The 2016 and 2017 Unison Hearing Health Global Summits, which would have joined the International Hearing Society (IHS) and the Academy of Doctors of Audiology (ADA) conventions into a single venue with separate programs, have been cancelled. The Hearing Review reported on November 17 that the fate of Unison had been in serious question. Today, both organizations said they have mutually agreed to dissolve the Hearing Health Education Coalition (HHEC) that was to organize the Unison conferences. Although ADA and IHS would not elaborate on what precipitated the collapse of the Unison, it is well known that several influential members of both organizations made clear their opposition to the joint conference, and the two organizations have clashed on many recent important issues.
“The decision to cancel the Unison summits in 2016 and 2017 follows many confidential discussions with ADA which IHS is not at liberty to disclose,” wrote IHS Executive Director Kathleen Mennillo in an email to The Hearing Review. “IHS always strives to do what is best for our members, customers, and partners, and with the full support of our Board of Governors, we are looking forward to moving forward with plans to hold a successful 65th Annual IHS Convention and Expo in Chicago this September.” The IHS Convention will be held September 8-10 at the Hyatt Regency Chicago (the same date and venue as Unison).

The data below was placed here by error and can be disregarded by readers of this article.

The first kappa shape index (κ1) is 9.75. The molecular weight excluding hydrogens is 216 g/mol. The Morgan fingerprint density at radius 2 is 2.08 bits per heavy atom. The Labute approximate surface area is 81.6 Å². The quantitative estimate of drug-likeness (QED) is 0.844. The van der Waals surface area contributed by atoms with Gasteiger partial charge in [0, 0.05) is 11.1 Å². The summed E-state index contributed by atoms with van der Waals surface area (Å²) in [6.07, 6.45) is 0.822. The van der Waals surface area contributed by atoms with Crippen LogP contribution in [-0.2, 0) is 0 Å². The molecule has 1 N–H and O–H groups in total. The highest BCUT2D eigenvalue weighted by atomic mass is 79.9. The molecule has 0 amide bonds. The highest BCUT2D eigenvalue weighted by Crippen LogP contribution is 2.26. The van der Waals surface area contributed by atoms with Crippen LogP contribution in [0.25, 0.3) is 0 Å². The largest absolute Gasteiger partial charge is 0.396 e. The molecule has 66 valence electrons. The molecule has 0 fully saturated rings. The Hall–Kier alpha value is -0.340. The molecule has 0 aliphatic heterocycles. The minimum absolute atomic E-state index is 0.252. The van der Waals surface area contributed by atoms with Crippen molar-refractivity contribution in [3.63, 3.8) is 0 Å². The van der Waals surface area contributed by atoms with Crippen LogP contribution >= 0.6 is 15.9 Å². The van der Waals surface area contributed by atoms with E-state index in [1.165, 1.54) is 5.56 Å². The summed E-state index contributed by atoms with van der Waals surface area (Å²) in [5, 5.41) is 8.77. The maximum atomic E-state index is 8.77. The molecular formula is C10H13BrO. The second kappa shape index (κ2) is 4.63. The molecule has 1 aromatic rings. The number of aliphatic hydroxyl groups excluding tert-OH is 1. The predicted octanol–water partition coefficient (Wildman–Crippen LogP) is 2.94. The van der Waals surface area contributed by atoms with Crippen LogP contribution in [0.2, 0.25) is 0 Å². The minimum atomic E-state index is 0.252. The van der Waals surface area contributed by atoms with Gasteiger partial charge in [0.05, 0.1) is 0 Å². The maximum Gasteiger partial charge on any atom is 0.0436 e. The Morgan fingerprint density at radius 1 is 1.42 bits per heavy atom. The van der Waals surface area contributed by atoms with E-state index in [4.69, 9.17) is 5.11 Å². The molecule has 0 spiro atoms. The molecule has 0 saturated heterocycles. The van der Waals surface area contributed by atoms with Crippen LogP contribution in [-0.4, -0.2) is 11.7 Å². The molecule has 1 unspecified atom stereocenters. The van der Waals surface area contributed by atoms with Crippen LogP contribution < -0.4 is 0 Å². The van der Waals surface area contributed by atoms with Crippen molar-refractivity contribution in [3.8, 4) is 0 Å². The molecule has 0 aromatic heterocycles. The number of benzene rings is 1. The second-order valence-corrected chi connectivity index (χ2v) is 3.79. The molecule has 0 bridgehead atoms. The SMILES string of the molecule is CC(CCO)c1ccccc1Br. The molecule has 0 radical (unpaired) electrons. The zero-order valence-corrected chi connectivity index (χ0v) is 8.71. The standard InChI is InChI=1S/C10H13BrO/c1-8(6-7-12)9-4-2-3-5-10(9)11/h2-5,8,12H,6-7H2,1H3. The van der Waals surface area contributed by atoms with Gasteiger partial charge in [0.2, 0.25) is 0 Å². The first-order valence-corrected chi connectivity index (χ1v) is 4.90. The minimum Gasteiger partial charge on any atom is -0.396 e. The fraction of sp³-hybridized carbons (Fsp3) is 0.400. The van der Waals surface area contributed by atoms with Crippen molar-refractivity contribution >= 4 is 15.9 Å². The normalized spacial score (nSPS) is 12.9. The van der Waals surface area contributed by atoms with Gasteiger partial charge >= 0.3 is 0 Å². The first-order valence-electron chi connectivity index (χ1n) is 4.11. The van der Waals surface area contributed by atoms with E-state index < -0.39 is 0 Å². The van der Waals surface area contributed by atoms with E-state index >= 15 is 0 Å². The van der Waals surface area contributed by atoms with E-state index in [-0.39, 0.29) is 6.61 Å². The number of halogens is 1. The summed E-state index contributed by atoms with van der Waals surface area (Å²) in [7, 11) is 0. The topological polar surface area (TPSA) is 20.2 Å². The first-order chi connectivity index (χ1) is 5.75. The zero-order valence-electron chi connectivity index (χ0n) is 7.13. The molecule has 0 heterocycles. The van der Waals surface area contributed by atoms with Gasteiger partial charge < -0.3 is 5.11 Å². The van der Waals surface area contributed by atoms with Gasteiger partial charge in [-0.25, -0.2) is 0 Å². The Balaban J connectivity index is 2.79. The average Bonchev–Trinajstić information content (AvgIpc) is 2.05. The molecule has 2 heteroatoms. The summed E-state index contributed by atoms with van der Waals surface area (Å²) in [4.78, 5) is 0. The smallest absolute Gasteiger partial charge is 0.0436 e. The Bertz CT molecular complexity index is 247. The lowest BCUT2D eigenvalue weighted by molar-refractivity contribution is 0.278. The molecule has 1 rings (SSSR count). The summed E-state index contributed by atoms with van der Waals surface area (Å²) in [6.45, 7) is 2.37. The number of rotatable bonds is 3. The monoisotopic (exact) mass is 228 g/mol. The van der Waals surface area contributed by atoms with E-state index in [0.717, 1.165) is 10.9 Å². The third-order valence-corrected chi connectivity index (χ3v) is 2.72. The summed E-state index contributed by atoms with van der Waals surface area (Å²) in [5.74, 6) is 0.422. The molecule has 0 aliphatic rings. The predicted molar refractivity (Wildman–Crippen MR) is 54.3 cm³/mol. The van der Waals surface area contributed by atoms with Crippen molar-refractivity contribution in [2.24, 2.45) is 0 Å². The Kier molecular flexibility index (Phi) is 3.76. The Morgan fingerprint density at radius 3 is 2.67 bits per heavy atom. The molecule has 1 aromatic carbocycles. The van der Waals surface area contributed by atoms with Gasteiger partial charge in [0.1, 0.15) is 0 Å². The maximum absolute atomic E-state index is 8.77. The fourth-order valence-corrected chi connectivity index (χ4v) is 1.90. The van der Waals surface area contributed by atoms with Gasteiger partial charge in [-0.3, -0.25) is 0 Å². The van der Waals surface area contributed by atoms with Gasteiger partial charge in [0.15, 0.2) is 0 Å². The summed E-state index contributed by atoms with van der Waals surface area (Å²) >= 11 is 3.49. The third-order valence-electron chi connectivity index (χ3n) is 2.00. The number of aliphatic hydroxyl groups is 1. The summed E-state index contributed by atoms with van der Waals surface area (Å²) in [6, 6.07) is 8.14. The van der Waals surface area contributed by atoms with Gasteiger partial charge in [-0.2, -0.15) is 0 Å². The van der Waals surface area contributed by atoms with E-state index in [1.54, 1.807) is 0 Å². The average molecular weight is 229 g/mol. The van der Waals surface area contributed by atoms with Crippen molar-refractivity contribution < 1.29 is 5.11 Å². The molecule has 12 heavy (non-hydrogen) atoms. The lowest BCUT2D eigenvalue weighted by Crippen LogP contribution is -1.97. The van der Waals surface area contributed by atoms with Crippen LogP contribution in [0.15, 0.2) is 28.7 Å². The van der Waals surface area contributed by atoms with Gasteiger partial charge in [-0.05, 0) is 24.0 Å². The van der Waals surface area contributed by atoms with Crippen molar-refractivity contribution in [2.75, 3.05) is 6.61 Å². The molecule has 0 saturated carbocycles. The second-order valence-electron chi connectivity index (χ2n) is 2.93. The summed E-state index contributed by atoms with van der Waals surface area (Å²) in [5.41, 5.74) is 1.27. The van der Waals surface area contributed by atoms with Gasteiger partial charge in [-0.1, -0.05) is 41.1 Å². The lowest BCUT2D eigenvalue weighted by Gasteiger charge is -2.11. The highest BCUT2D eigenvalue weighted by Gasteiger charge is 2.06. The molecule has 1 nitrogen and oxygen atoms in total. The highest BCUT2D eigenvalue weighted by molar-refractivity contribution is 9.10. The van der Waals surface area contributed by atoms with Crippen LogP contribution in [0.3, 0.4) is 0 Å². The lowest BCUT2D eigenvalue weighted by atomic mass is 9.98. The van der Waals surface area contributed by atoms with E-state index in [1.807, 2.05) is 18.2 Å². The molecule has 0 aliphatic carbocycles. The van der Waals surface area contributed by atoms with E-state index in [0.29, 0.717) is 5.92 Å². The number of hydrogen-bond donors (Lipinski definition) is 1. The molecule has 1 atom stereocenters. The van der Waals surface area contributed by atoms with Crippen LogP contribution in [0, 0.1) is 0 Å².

Similarly, ADA Executive Director Stephanie Czuhajewski declined to provide details about why the plans for the Summit collapsed, but said ADA will soon be announcing the dates and location for their 2016 convention.
Tsunami of controversial events may have doomed Summit. More than any year in recent memory, 2015 was full of controversy for the hearing healthcare field—and not particularly conducive to a project involving two organizations with a history of divergent views and agendas. ADA and IHS clashed over several important hearing healthcare issues. For example, ADA gave its qualified support to the PCAST recommendations, while listing a number of important recommendations of its own and emphasizing the importance of audiologists’ role in hearing evaluation and diagnostics, dispensing, and aural rehabilitation. Other stakeholders, including IHS and the Hearing Industries Association (HIA) have been critical of many elements within the PCAST’s recommendations.
Both organizations have gotten an earful from corporate sponsors and the HIA voiced concerns when ADA and IntriCon founded EarVenture LLC, which is now offering “high-quality, low-priced” hearing aids in an effort to compete better with Big Box retailers, Internet devices, and hearables. For its part, ADA has stood its ground and defended its decision to establish the new hearing aid company, but the issue doubtlessly left IHS to answer for a contentious issue it didn’t create and has no real control over.
They have also been at odds about IHS’s Certification for new National Guidelines for Apprenticeship Standards (National Guideline Standards) for the occupation of Hearing Aid Specialists (HAS). The program is administered through the US Department of Labor (DoL), and ADA believes that the description of the occupation of HAS in the Work Process Schedule could encourage apprentices and journey workers to perform services and procedures outside their allowable scope of practice and licensure. ADA has sent a letter to DoL Administrator John L. Ladd requesting rescission of the approval and certification.
Ah yes, the hearing healthcare industry. One big happy dysfunctional family.